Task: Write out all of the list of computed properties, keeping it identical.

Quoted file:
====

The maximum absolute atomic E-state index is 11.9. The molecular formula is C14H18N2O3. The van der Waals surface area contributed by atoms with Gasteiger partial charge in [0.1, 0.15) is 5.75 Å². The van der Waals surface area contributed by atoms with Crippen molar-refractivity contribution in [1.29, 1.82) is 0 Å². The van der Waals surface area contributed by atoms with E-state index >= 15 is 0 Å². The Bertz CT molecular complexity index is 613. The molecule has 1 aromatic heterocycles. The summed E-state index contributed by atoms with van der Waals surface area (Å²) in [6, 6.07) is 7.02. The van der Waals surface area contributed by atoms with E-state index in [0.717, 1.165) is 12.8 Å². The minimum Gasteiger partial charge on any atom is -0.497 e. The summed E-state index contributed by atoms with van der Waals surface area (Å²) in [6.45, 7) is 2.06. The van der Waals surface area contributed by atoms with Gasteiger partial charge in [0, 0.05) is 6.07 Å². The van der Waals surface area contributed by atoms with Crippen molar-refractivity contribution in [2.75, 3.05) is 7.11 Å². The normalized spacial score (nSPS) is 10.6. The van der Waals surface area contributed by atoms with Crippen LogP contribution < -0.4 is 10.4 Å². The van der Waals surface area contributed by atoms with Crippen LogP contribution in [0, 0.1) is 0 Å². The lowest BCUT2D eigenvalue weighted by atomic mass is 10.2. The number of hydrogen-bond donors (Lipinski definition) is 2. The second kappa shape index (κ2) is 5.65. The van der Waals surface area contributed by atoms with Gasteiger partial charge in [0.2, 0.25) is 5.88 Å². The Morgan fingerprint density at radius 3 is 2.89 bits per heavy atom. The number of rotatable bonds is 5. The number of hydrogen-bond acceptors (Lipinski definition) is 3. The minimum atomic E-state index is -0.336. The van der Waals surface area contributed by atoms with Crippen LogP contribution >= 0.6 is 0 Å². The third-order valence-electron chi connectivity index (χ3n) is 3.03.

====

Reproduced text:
The maximum absolute atomic E-state index is 11.9. The molecular formula is C14H18N2O3. The van der Waals surface area contributed by atoms with Gasteiger partial charge in [0.1, 0.15) is 5.75 Å². The van der Waals surface area contributed by atoms with Crippen molar-refractivity contribution in [1.29, 1.82) is 0 Å². The van der Waals surface area contributed by atoms with E-state index >= 15 is 0 Å². The Bertz CT molecular complexity index is 613. The molecule has 1 aromatic heterocycles. The summed E-state index contributed by atoms with van der Waals surface area (Å²) in [6, 6.07) is 7.02. The van der Waals surface area contributed by atoms with E-state index in [0.717, 1.165) is 12.8 Å². The minimum Gasteiger partial charge on any atom is -0.497 e. The summed E-state index contributed by atoms with van der Waals surface area (Å²) in [6.45, 7) is 2.06. The van der Waals surface area contributed by atoms with Gasteiger partial charge in [0, 0.05) is 6.07 Å². The van der Waals surface area contributed by atoms with Crippen molar-refractivity contribution in [2.75, 3.05) is 7.11 Å². The normalized spacial score (nSPS) is 10.6. The van der Waals surface area contributed by atoms with Crippen LogP contribution < -0.4 is 10.4 Å². The van der Waals surface area contributed by atoms with Crippen LogP contribution in [0, 0.1) is 0 Å². The lowest BCUT2D eigenvalue weighted by atomic mass is 10.2. The number of hydrogen-bond donors (Lipinski definition) is 2. The second kappa shape index (κ2) is 5.65. The van der Waals surface area contributed by atoms with Gasteiger partial charge in [0.2, 0.25) is 5.88 Å². The Morgan fingerprint density at radius 3 is 2.89 bits per heavy atom. The number of rotatable bonds is 5. The number of hydrogen-bond acceptors (Lipinski definition) is 3. The minimum atomic E-state index is -0.336. The van der Waals surface area contributed by atoms with Crippen LogP contribution >= 0.6 is 0 Å². The third-order valence-electron chi connectivity index (χ3n) is 3.03.